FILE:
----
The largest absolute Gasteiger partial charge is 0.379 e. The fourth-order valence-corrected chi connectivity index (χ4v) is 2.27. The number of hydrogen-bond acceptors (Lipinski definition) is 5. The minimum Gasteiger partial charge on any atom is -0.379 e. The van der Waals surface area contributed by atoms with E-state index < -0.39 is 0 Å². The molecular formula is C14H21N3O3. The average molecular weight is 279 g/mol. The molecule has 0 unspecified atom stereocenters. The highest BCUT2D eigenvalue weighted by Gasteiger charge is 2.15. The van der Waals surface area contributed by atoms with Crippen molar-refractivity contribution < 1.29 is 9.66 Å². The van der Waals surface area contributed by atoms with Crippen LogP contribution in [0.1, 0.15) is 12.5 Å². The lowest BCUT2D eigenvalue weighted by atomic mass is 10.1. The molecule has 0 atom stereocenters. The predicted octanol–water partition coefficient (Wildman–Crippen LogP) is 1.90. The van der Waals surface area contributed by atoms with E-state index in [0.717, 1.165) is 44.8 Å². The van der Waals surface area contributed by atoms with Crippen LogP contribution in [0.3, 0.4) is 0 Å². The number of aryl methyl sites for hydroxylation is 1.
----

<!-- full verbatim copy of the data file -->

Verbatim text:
The largest absolute Gasteiger partial charge is 0.379 e. The fourth-order valence-corrected chi connectivity index (χ4v) is 2.27. The number of hydrogen-bond acceptors (Lipinski definition) is 5. The minimum Gasteiger partial charge on any atom is -0.379 e. The van der Waals surface area contributed by atoms with E-state index < -0.39 is 0 Å². The molecular formula is C14H21N3O3. The average molecular weight is 279 g/mol. The molecule has 0 unspecified atom stereocenters. The highest BCUT2D eigenvalue weighted by Gasteiger charge is 2.15. The van der Waals surface area contributed by atoms with Crippen molar-refractivity contribution < 1.29 is 9.66 Å². The van der Waals surface area contributed by atoms with Crippen LogP contribution in [0.1, 0.15) is 12.5 Å². The lowest BCUT2D eigenvalue weighted by atomic mass is 10.1. The molecule has 0 atom stereocenters. The predicted octanol–water partition coefficient (Wildman–Crippen LogP) is 1.90. The van der Waals surface area contributed by atoms with E-state index in [0.717, 1.165) is 44.8 Å². The van der Waals surface area contributed by atoms with Crippen LogP contribution in [0.3, 0.4) is 0 Å². The number of aryl methyl sites for hydroxylation is 1.